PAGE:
Metrics mania.

  1. You have chosen to ignore posts from dgalehouse. Show dgalehouse's posts

    Metrics mania.

    Let's look at the obsession with the trendy "metrics ".  OPS:  Nothing more than the sum of slugging pct. and on base pct.  These stats have been around forever. And how in the world are they given equal value in OPS ?  WAR: How many fans even know how this is computed ? The traditional stats tell you everything you need to know about a player's ability and worth. UZR: This is the worst. Check putouts , assists and fielding percentage to determine a player's defensive ability. Better yet , watch the games , although you obviously cannot watch them all. UZR is simply trusting someone else's opinion.  WHIP:  Very overrated stat. Totally ignores home runs and any extra base hits. Gives same value to an infield single as to a gap double.  Ignores being able to pitch out of a jam. Ignores game situations. A walk is sometimes as good as a hit, but usually a hit , especially an extra base hit is better. The bottom line is wins and losses. I do not totally discount the use of " Metrics " , but I think they have become very over valued. There are many things that make up a winning ball club , we should know what they are. Don't get carried away with being a stat man.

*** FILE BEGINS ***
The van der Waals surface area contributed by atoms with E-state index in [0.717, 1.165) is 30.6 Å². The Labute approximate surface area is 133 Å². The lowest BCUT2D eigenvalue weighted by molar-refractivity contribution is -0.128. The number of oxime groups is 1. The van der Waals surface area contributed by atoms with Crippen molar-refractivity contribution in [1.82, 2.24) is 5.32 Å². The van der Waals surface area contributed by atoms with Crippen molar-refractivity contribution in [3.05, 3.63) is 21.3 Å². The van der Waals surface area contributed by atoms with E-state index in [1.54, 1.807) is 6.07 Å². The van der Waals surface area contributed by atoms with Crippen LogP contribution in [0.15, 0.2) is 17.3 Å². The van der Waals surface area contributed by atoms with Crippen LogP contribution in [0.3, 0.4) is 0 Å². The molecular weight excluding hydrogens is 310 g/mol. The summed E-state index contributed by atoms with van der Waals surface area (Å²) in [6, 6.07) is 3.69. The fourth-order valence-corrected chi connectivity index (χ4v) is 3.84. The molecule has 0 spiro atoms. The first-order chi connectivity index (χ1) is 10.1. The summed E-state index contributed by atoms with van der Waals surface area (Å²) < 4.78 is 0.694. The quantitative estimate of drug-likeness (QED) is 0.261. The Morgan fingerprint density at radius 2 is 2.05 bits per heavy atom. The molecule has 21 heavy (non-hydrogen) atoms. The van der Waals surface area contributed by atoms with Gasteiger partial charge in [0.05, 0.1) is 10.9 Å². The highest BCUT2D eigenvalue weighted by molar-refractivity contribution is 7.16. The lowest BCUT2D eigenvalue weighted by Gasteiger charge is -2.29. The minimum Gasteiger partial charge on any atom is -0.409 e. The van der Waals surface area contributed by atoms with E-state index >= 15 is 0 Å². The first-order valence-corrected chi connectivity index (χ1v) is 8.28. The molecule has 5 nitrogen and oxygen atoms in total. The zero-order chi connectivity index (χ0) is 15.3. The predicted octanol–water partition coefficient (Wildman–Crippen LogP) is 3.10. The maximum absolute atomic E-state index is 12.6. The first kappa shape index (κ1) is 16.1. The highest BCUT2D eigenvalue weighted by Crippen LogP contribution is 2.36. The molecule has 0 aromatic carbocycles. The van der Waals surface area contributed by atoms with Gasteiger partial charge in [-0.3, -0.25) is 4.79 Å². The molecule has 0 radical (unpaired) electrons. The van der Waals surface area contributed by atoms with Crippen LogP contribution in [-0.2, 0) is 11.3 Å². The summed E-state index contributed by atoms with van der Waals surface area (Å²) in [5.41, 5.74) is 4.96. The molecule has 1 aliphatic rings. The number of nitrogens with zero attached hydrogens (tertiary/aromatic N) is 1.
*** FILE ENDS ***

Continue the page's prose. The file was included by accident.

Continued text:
2. You have chosen to ignore posts from southpaw777. Show southpaw777's posts

    Re: Metrics mania.

    Im not a fan of defensive metrics. Hitting metrics and pitching metrics can be rechecked with another offensive metric to make sure the one metric is correct. I'll admit, Im more old school but will look at more offensive metrics than I do defensive.

    Defensive metrics have been proved wrong with a number of players, Stephen Drew being one of them...

     
  3. You have chosen to ignore posts from dgalehouse. Show dgalehouse's posts

    Re: Metrics mania.

    In response to southpaw777's comment:

    Im not a fan of defensive metrics. Hitting metrics and pitching metrics can be rechecked with another offensive metric to make sure the one metric is correct. I'll admit, Im more old school but will look at more offensive metrics than I do defensive.

    Defensive metrics have been proved wrong with a number of players, Stephen Drew being one of them...



    Okay. I'm as " old school " as it gets. Nothing against progress , but all that is new and trendy is not necessarily progress. 

     
  4. You have chosen to ignore posts from Promise4you2. Show Promise4you2's posts

    Re: Metrics mania.

    In response to dgalehouse's comment: